Machine learning algorithms and multivariate analyses enables identification and classification of individuals with subtle differences in symptoms. Several genetic variants have been associated with ADHD and/or the association of ADHD, most of which have been examined in individuals of Asian, Caucasian and Latino descent but remains to be investigated in those of predominantly African ancestry. The authors of this study hypothesised that a new phenotypic construct of ADHD severity based on machine learning algorithms may enhance the performance of diagnostic tools for ADHD and reduce intrinsic biases associated with clinical heterogeneity. Specifically, the aim of this study was to investigate whether single nucleotide polymorphisms (SNPs) in the ADGRL3, DRD4 and SNAP25 genes are associated with, and predict, ADHD severity in families from a Caribbean community, which has one of the largest African genetic components in the Caribbean and in Central and South America.
Over 12 years, 408 individuals (57% male) aged 6‒60 years were prospectively recruited and clinically characterised from 120 nuclear families with ≥1 child with ADHD (proband) who were born in Barranquilla, Colombia and its metropolitan area. In total, 136 children and adolescents aged 6‒18 years (25% female) and 97 adults aged ≥18 years (14.5% female) included in the study had ADHD. Data from only 113 of the 120 nuclear families were included in this study as genotyping data were not available for seven families. The mean (standard deviation) family size was 3.4 (0.65). Unsupervised machine learning algorithms aimed to identify latent subgroups of individuals and distinct symptom profiles based on clinical data to define ADHD symptom severity. Based on clinical symptoms that are likely to occur within specific clinical profiles, individuals were classified as ‘not severe’ or ‘severe’ using latent cluster analysis of Diagnostic and Statistical Manual of Mental Disorders, 4th Edition (DSM-IV) symptomatology (i.e. global, inattention, hyperactivity and impulsivity). Using family-based association tests, associations between SNPs and ADHD severity latent phenotypes were detected. Machine learning algorithms were then used to create predictive models of ADHD severity according to demographic and genetic data.
Severity of symptoms
Individuals exhibiting a complex severity phenotype for ADHD had a higher number of DSM-IV symptoms; those with ADHD were 8.9 times more likely to display a severe phenotype based on global items (95% confidence interval [CI] 4.9‒16.6). Moreover, children (odds ratio [OR] 7.3 [95% CI 4.1‒13.4]) and adolescents (OR 4.9 [95% CI 2.1‒11.7]) had the highest risk of developing global-based severe symptoms. Within each domain, individuals with a positive ADHD diagnosis were more likely to exhibit severe inattention (OR 14.9 [95% CI 8.6‒26.5]), severe hyperactivity (OR 6.9 [95% CI 3.2‒17.7]) and severe impulsivity (OR 4.8 [95% CI 2.7‒8.7]).
Genetic markers conferring susceptibility to severe ADHD symptoms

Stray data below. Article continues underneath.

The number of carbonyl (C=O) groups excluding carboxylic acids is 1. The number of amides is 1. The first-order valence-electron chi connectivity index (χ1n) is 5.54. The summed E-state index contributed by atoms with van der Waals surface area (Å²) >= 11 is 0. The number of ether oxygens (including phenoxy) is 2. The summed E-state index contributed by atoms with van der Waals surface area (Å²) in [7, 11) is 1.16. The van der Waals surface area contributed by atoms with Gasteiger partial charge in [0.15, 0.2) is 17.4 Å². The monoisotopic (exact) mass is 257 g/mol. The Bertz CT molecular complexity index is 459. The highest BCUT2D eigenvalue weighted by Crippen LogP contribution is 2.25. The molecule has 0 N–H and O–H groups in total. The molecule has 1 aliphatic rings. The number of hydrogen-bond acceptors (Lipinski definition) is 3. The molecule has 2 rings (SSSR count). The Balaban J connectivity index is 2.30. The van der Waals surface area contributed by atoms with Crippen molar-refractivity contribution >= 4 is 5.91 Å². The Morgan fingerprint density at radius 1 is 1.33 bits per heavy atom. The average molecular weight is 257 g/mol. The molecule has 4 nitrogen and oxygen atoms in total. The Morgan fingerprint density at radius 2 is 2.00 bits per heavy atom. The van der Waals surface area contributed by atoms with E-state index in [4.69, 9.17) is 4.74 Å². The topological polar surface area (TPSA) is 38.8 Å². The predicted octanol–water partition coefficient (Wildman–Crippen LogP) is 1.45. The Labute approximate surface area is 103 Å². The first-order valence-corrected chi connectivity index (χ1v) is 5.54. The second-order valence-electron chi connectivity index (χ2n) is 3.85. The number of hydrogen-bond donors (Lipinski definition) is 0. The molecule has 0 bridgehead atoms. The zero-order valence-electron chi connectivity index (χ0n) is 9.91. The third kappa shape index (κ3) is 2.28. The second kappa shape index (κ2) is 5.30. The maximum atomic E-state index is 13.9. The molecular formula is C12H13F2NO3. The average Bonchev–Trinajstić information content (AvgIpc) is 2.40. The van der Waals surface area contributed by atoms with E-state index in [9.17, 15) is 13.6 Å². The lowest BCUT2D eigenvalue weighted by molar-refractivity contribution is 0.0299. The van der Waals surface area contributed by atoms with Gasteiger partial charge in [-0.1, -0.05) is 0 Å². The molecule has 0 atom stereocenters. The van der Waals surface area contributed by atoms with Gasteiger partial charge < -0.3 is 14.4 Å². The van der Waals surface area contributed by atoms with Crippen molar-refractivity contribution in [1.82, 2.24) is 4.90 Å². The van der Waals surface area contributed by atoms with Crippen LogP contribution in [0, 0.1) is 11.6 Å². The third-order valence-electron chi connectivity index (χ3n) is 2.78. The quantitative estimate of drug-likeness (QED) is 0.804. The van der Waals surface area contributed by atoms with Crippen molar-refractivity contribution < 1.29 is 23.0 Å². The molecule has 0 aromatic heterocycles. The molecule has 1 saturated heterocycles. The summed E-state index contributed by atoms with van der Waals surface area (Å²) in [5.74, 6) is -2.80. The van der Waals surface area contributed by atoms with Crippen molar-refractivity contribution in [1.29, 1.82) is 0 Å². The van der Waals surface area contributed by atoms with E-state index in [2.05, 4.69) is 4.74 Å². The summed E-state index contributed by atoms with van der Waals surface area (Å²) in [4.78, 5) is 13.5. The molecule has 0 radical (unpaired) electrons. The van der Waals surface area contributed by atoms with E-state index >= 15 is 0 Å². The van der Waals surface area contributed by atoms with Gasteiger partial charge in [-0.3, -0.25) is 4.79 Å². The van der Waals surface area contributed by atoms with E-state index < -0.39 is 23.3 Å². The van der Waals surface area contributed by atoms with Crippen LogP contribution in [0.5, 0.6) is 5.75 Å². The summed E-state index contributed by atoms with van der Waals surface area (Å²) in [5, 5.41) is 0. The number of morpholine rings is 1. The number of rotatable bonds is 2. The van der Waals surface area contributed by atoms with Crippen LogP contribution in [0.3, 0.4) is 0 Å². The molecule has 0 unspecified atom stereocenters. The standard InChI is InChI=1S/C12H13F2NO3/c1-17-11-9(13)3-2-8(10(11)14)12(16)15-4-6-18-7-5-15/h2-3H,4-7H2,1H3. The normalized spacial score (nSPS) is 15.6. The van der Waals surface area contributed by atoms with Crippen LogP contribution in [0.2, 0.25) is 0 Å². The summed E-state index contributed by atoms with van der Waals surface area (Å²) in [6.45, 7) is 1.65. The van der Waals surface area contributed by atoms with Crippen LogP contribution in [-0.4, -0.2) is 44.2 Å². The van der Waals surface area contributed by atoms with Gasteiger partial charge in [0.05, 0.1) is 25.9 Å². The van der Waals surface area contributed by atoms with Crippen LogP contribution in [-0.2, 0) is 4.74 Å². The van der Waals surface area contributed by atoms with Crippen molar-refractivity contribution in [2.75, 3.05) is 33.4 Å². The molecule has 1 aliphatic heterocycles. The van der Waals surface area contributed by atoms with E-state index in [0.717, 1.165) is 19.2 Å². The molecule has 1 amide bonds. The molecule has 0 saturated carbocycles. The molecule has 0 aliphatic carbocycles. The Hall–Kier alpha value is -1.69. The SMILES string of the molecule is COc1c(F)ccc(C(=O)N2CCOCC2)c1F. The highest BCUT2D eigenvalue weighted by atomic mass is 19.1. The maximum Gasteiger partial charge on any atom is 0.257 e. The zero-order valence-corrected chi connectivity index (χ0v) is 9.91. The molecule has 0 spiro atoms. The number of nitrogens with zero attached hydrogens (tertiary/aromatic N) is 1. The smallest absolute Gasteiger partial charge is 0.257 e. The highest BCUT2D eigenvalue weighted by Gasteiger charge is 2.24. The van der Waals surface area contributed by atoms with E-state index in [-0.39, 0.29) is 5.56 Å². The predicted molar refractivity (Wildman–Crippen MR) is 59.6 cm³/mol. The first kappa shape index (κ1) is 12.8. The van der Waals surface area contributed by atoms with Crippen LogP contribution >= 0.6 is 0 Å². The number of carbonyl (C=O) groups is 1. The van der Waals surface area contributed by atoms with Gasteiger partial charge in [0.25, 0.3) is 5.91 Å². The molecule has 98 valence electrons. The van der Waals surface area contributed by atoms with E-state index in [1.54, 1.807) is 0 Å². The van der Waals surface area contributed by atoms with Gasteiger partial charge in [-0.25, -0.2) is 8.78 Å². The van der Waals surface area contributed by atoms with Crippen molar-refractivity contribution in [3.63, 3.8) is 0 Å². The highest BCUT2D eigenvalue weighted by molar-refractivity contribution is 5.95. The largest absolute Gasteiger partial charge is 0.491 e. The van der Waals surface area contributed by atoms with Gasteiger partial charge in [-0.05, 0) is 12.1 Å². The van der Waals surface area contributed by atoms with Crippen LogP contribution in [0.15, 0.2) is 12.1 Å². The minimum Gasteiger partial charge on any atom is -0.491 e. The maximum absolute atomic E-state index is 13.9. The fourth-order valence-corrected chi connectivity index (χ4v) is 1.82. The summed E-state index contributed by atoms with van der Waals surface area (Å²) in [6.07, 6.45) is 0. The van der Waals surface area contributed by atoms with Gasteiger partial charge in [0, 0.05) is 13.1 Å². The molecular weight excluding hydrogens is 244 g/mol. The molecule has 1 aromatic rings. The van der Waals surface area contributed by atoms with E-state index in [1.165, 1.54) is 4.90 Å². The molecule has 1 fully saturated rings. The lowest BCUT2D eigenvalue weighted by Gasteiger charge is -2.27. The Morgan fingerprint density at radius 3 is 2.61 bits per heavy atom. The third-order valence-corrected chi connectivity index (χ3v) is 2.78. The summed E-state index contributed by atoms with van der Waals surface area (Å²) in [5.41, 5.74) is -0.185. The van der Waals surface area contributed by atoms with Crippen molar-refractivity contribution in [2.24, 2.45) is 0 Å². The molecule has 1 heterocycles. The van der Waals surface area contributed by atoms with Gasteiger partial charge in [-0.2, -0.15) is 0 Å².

Family-based association tests revealed significant linkage and association of either global or domain-specific severity with markers ADGRL3-rs2122642, ADGRL3-rs10001410, DRD4-rs916457 and SNAP25-rs362990. Under different models of genetic inheritance, DRD4-rs916457 and SNAP25-rs362990 were shown to be associated with both global and inattention symptom severity; ADGRL3-rs2122642, ADGRL3-rs10001410 and DRD4-rs916457 were associated with hyperactivity symptom severity; and ADGRL3-rs2122642, DRD4-rs916457 and SNAP25-rs362990 were associated with impulsivity symptom severity.
Predictive genomics framework for severity of symptoms
In this study, machine learning algorithms provided the highest accuracy for predicting global, inattention, hyperactivity and impulsivity severity. Receiver-operating characteristic (ROC) analysis showed that in all cases, the machine learning algorithms had a moderate ability in discriminating severe from non-severe individuals based on demographic and genetic data with accuracy values between ~70% and 82%. Analyses also revealed that age, sex and the severity-associated SNPs are important predictors of ADHD symptom severity.
Potential limitations of this study include that the individuals with ADHD were not medicated and the representativeness of the sample across different age groups due to family-based design may prevent extrapolating these results to the general population. Additionally, the same clinical assessment methods were used across all age groups and family members were used for the genetic analysis that the authors acknowledge may not have been ideal. Finally, these data were based on nuclear families characterised by predominantly African ancestry, which the authors consider may be both a limitation and strength of this study. Therefore, the authors suggest that the severity patterns observed in this study are compared with those reported in other populations around the world.
To conclude, in the authors’ opinion, this study supports the role of ADGRL3, DRD4 and SNAP25 genes in the aetiology of ADHD severity in a Caribbean community of predominantly African ancestry. Moreover, the authors provide a new prediction framework for determining ADHD symptom severity using machine learning algorithms which may have potential clinical use.
Disclaimer: The views expressed here are the views of the author(s) and not those of Takeda.
Cervantes-Henriquez ML, Acosta-López J, Martinez AF, et al. Machine learning prediction of ADHD severity: association and linkage to ADGRL3, DRD4, and SNAP25. J Atten Disord 2021; Epub ahead of print.